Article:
Writing in the Forward, Linda Kriger reports on a new program to boost the Jewish farming movement:
Rather than jet to tropical party capitals for spring break, about 105 Jewish college students are choosing to do something a little different during their time off.
Bountiful: JFS participant Michal Gersman cleans radishes after harvesting them at Common Ground Farm in Beacon, N.Y., during a field trip.
Some will be collecting maple sugar on the East Coast, while others will be working on organic farms in California. At the same time, they will learn about food sustainability, Jewish agricultural laws, medicinal herbs, global food security and the growing food justice movement within the Jewish and secular worlds.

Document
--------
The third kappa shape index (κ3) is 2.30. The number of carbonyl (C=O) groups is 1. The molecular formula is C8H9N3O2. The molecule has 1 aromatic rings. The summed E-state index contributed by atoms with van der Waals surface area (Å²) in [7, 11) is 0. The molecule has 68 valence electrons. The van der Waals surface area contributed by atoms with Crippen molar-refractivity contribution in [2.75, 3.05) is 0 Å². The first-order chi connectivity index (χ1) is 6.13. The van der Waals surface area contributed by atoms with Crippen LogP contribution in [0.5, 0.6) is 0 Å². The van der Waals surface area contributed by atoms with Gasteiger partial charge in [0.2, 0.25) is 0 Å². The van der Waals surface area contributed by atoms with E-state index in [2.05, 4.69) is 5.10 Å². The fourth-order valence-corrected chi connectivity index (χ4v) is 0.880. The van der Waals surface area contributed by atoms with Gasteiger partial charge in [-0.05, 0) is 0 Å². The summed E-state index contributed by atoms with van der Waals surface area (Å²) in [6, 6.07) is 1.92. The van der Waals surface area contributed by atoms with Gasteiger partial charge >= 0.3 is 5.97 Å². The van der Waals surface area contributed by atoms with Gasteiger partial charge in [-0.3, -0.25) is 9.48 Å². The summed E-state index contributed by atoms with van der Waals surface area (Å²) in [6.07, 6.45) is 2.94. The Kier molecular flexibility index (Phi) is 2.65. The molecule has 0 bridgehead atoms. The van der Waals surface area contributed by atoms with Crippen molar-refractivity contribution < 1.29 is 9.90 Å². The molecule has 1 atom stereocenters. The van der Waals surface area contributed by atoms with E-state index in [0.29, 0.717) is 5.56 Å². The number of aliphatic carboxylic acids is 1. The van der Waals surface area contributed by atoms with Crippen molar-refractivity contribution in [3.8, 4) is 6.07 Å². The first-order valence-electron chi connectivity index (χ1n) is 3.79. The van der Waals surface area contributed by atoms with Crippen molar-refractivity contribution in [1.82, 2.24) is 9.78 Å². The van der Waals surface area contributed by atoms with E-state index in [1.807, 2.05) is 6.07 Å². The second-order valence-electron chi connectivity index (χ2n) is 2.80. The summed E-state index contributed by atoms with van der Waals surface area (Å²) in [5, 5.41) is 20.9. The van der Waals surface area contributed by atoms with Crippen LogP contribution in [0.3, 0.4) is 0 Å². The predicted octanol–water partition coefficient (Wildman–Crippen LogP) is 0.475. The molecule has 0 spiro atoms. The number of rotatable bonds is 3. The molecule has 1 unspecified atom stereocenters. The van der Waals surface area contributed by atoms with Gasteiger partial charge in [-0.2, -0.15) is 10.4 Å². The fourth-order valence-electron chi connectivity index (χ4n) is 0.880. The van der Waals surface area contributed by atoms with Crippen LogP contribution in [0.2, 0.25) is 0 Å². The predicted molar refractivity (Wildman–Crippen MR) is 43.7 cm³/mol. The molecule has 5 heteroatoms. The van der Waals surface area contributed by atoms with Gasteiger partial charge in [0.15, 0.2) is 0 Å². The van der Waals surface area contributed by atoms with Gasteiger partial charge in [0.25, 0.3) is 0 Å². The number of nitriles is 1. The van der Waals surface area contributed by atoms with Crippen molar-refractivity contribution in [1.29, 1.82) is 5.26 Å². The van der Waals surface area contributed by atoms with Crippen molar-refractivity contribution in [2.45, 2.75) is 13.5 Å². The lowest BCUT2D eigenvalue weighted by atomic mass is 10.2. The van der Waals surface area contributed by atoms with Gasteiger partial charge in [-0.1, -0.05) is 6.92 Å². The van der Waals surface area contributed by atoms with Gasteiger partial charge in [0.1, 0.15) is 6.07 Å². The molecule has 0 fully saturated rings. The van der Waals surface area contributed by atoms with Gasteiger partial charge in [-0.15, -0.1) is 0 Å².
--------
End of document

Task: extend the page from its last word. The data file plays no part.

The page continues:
The program, run by Jewish Farm School, with offices in New York and Philadelphia and co-sponsored by Hillel, intends to give students a greater understanding of the complex issues involving sustainable food production. Among the participating schools are New York University, the University of Miami and Arizona State University.
JFS has neither a farm nor a school, but provides a case study on how to carefully develop an organization with big long-term plans. Its gestation has taken five years, parallel to the growth of the Jewish sustainable-food movement.
Read the full story.